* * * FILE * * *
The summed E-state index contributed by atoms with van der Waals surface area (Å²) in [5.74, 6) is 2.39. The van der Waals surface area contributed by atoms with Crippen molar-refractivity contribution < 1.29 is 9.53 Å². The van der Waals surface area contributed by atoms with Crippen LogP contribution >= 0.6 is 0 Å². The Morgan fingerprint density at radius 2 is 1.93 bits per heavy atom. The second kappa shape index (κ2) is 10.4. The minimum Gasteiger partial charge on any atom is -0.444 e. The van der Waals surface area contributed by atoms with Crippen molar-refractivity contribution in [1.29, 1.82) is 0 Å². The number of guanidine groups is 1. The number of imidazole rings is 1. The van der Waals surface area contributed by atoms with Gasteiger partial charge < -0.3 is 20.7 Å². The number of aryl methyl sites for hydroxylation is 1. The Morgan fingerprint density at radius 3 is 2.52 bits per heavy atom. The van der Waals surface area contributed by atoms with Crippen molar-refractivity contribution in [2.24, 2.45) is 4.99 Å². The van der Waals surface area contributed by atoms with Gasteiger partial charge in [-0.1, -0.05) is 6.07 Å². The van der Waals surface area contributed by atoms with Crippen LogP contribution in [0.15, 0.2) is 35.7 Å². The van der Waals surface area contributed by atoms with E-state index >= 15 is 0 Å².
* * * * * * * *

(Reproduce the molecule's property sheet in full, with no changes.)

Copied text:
The summed E-state index contributed by atoms with van der Waals surface area (Å²) in [5.74, 6) is 2.39. The van der Waals surface area contributed by atoms with Crippen molar-refractivity contribution < 1.29 is 9.53 Å². The van der Waals surface area contributed by atoms with Crippen LogP contribution >= 0.6 is 0 Å². The Morgan fingerprint density at radius 2 is 1.93 bits per heavy atom. The second kappa shape index (κ2) is 10.4. The minimum Gasteiger partial charge on any atom is -0.444 e. The van der Waals surface area contributed by atoms with Crippen molar-refractivity contribution in [1.29, 1.82) is 0 Å². The number of guanidine groups is 1. The number of imidazole rings is 1. The van der Waals surface area contributed by atoms with Gasteiger partial charge < -0.3 is 20.7 Å². The number of aryl methyl sites for hydroxylation is 1. The Morgan fingerprint density at radius 3 is 2.52 bits per heavy atom. The van der Waals surface area contributed by atoms with Crippen molar-refractivity contribution in [2.24, 2.45) is 4.99 Å². The van der Waals surface area contributed by atoms with Gasteiger partial charge in [-0.1, -0.05) is 6.07 Å². The van der Waals surface area contributed by atoms with Crippen LogP contribution in [0.15, 0.2) is 35.7 Å². The van der Waals surface area contributed by atoms with E-state index >= 15 is 0 Å².